That name. Jhakahr. It makes me think of a garden where I am clothed in colourful gowns, racing in my diamond slippers round the corners of a maze while a scruffy boy chases me. ‘Can’t catch me, Jhakahr! Can’t catch me!’ I always let him, though. He used to grab my hair and tug it out of its coils, and then I was in trouble because Mother wanted me to stay clean and neat for my suitors.
But the woman is still speaking, and something about her makes me uncomfortable. I hold my breath and do my best to concentrate through the echoes of long forgotten dreams.
‘They’ll be looking for her all over. It’s unheard of for the Sin Taker to run away, and when they see your cell’s empty, they’ll know you helped her escape. Remember that as far as they’re concerned, you’re a sinner now. I’m the only one who knows you set the whole thing up, and it’s too dangerous for me to show my face in the prison now. I can’t help you again, Jhakahr. If they catch you, they’ll put you to the torture to discover where she is.’
‘Do you think I care?’ It is the same whisper that haunted me back in my chamber. The same man who hit me. It makes no sense. ‘Just look after her while I make the arrangements to get her of the city, old woman. Then it won’t matter what they do to me, because I’ll know she’s safe.’
‘Ah, you must love her terribly.’
A dry chuckle, like dead leaves falling through my dreams, distracts me from the man’s answer. When I drag myself back, the woman is speaking again.
‘...but you were only in that prison two days, and that with the knowledge you could open the door to your cell just as soon as you shit. You don’t appreciate what it can do to a man in the months you’ll have to wait for your own Sin Taker. This time they’ll make certain you’ve no key, inside or out. They have their methods, and believe me, they’re not pleasant. You’ll be in the dark, silenced and alone.’
‘I’ll be thinking of Ahanh, who was in the dark and is now free.’
Why does he keep saying that name? It makes my head hurt so.
I close my eyes as he slips round the screen. He touches the bruise he put on my jaw, but I control my pain as I have been taught. In the fire there will be much pain, and a Sin Taker cannot scream, or the sins given into her care will escape, and then the prisoners will not walk free.
I can smell his sweat as he leans over me. His lips touch mine: a brief comfort. ‘I have to go now, Ahanh. I’ll try to come back tonight. You get some rest and let old Sarha pamper you. Don’t worry. No-one’ll think of looking for you here.’ He laughs, as if he finds this funny.
But Sarha... now I know why that dry voice has such power over me. I open my mouth to call the man named Jhakahr back, but he has already gone.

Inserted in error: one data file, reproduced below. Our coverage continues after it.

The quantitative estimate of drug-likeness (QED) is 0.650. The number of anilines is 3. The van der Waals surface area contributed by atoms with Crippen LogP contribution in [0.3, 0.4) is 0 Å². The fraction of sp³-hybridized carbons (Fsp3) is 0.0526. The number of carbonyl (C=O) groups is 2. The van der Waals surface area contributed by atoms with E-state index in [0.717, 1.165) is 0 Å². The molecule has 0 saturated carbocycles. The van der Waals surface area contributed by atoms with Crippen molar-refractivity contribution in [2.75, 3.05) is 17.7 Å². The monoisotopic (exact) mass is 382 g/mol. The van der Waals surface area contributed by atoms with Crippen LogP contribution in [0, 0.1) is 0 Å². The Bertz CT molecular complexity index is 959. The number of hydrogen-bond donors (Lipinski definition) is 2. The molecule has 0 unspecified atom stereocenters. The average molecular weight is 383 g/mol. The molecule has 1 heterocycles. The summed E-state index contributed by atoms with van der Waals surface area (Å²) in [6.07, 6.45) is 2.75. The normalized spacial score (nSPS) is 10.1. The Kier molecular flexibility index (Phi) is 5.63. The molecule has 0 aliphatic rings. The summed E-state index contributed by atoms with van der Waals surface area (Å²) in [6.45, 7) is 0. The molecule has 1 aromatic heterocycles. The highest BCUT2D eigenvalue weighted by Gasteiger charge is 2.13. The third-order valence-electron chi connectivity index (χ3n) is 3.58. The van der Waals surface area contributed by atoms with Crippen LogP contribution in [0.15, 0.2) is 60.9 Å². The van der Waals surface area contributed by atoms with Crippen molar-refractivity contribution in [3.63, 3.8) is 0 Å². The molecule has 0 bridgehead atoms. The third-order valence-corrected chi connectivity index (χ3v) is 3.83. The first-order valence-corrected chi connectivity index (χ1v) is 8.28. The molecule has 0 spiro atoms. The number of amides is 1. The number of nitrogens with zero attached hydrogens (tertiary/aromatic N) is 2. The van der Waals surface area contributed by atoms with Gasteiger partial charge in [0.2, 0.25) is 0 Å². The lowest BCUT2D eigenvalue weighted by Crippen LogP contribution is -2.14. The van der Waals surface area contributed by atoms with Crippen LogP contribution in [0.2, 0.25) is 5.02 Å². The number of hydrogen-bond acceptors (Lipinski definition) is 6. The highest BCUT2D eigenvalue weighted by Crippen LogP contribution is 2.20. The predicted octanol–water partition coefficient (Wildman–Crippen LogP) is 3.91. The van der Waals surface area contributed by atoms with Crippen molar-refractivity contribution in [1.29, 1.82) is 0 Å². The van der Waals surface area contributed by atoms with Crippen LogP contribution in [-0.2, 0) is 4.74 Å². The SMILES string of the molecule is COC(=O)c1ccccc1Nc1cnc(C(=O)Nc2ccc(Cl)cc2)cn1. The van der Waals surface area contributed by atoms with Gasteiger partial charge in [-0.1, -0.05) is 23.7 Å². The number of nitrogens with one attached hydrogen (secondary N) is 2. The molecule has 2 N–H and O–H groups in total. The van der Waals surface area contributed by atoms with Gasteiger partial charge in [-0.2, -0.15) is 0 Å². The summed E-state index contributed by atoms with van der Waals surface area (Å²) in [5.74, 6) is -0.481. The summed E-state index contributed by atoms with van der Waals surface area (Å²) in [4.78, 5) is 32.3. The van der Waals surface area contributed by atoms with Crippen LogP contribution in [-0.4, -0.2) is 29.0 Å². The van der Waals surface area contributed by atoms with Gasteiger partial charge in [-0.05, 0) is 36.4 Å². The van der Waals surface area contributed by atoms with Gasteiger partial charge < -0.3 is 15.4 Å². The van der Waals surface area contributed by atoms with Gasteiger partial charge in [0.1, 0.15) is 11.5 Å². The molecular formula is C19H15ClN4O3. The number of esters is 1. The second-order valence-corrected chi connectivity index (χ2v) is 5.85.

I struggle up from the bed. The cover falls from my body, and I realise for the first time that I am naked. It is too long since I drank my last cup of dreamflowers. My head screams with memory.
Mother betrothed me to the richest of my suitors, who begged an hour alone with me in a secluded grove so we might come to know each other as man and wife should. I was cold toward him, for as yet I felt no love in my heart, though he was handsome enough and Mother said I would learn. He began by gripping my hand so hard I lost all feeling in my fingers.
Then he tried to kiss me. When I struggled, he grew furious, as suddenly as does a cloud rushing across the sun. He tore my gown. We rolled in the spilt pearls, me screaming and hitting him with anything I could, he grunting like a camel. He thought to beat me into submission, but I was no weakling. My play with Jhakahr had toned my muscles and given me a grip to match a man’s. I managed to squirm out from under him and seize a rock. His skull smashed like a pomegranate. When they found me, I was clothed in his blood.
I start to scream aloud. The old woman pours something into a goblet and comes around the screen. Crystal dazzles my eye. Her voice, as always, is dry and monotonous and clouds my head. I struggle to rise once more, my fingers hooked in the screen. But I am weakened by my time in the dark and helpless to resist when Sarha sets the goblet to my lips. Sweetness coats my tongue, bringing with it a final dream.

The sins given into my care are one.
There is a serving girl in the prison who disobeyed her mistress. The lady used to admit men to her bower without her husband’s knowledge, and commanded the girl to silence. But the girl saw with wise eyes. She saw how much her mistress’ husband loved her, and she saw what her mistress’ lovers were doing to the marriage. So one night while her mistress was deep in passion, she crept into the husband’s room and told all. Her mistress sent her to prison for her disobedience, but the marriage was saved.